We began by looking at a couple of quotes from Porter in the Handbook to Exegesis of the New Testament on the history of the study of the Greek verbal system over the past two centuries. In those quotes, we saw that Porter makes a distinction between what he calls Aktionsart Theory and Aspect Theory. And this is precisely why I don’t care for the term.
If we were talking about Aspect Theory with respect only to Porter’s view of the Greek verb, that is, if Aspect Theory was referred to an Aspect only perspective, I’d have no problem with it. But its clear when we read these quotes that is not the case. As a technical term, “Aspect Theory” is more all-encompassing than that. Let’s look at the next quote from what Porter describes as the third era of progress in studying Greek verbal semantics.
The third and final stage in discussion of Greek verbal structure is a logical continuation from that of Aktionsart theory, and recognizes that verbs are not primarily concerned either with time or with objectified action, but with a subjective perspective on action. This has come to be called aspect theory.
The clause marked in bold is key here and it would be helpful to go back to the quote from the previous section so that we can compare these statements about the period of “Aspect Theory” and the period of “Aktionsart Theory.”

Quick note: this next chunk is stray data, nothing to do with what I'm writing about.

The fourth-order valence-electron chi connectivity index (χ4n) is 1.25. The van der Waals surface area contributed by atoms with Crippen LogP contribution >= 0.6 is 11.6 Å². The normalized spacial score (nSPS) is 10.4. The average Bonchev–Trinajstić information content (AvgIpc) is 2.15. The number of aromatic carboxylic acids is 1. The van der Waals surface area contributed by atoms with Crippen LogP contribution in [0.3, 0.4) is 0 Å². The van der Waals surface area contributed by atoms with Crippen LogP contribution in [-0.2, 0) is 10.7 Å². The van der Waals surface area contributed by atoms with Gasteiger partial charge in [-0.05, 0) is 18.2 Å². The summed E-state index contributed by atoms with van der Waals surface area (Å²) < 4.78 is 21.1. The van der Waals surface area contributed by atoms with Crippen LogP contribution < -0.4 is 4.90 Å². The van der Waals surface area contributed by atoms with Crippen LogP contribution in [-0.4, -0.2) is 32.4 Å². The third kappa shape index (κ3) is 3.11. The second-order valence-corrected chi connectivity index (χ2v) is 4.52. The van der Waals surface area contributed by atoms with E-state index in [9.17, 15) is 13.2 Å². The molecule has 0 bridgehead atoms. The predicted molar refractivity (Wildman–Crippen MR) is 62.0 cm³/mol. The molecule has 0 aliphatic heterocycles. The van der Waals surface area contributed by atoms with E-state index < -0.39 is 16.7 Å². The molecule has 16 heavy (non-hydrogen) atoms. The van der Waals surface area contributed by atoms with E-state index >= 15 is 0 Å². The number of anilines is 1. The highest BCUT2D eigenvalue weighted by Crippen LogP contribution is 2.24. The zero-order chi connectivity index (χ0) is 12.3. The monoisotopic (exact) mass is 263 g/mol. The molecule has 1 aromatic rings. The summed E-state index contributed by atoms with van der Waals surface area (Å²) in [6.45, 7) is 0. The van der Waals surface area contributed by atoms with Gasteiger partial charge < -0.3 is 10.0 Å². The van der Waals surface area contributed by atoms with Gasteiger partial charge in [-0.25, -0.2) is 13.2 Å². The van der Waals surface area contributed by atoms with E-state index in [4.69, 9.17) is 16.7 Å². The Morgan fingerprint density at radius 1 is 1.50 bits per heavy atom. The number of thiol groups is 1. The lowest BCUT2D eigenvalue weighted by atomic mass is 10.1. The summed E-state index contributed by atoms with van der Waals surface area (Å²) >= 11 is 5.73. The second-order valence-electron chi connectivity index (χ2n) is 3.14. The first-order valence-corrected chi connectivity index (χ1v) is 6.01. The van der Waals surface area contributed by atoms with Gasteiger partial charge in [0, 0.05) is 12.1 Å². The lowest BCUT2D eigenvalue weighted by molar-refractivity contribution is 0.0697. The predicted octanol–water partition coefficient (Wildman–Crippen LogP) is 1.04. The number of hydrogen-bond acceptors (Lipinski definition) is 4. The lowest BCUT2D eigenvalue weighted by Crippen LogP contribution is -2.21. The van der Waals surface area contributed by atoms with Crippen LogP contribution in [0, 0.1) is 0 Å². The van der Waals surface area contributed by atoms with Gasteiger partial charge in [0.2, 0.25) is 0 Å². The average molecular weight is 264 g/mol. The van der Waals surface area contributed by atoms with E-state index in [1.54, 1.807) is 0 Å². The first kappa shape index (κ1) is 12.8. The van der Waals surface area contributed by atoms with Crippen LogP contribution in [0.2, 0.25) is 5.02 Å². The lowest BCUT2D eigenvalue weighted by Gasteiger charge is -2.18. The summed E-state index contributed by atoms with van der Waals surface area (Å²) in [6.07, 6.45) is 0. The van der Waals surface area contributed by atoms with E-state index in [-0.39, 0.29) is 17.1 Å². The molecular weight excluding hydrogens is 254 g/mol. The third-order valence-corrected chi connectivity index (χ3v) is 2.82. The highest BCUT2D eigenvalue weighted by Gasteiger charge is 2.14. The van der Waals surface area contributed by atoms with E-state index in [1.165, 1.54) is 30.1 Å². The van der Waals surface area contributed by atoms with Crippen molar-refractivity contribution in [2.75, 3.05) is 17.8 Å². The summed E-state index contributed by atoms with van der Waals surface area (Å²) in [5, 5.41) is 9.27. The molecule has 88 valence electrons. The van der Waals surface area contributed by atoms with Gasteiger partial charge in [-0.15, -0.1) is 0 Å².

Aktionsart theory made a distinctive contribution to Greek grammatical study in that it frees the tense-forms from strict reference to time, especially promoting the recognition by most grammarians that non-indicative verb forms did not refer to time. However, this theory also had severe limitations. The first was in its attempt to objectify a conception of how events transpire, and then to equate these conceptions with particular grammatical forms. It was soon seen that action is multifarious, and that there is no such thing as a punctiliar action or a linear action in and of itself, only insofar as a given observer chooses to describe it as such, and certainly no easy way to equate this to tense-forms.30
30 See F. Stagg, ‘The Abused Aorist’, JBL 91 (1972), pp. 222–31, who brought this to vivid attention; cf. also C.R. Smith, ‘Errant Aorist Interpreters’, GTJ 2 (1981), pp. 205–26.
So these two quotes together make it clear that Porter views the verbal studies of the late 1800s through the 1960s as being representative of this major flaw “Aktionsart Theory,” that is, viewing the action expressed as the objective occurring of an event rather than the subjective portrayal of that event by the author or speaker. Grammarians he places in this category include, Brugmann, Blass, Moulton, Robertson, Moule, and Turner.
But is this actually the case? In a previous post, I argued that Moule’s description of the verb is much closer to Porter definition of “Aspect Theory” even though he uses the terminology of Aktionsart (HERE). I also argued that Moule also implies that this is the correct interpretation of Moulton’s description of the Greek verb in his Prolegomena as well (again, HERE). That leaves us with Brugmann, Blass, Robertson, & Turner. Let’s discuss these grammarians in reverse order.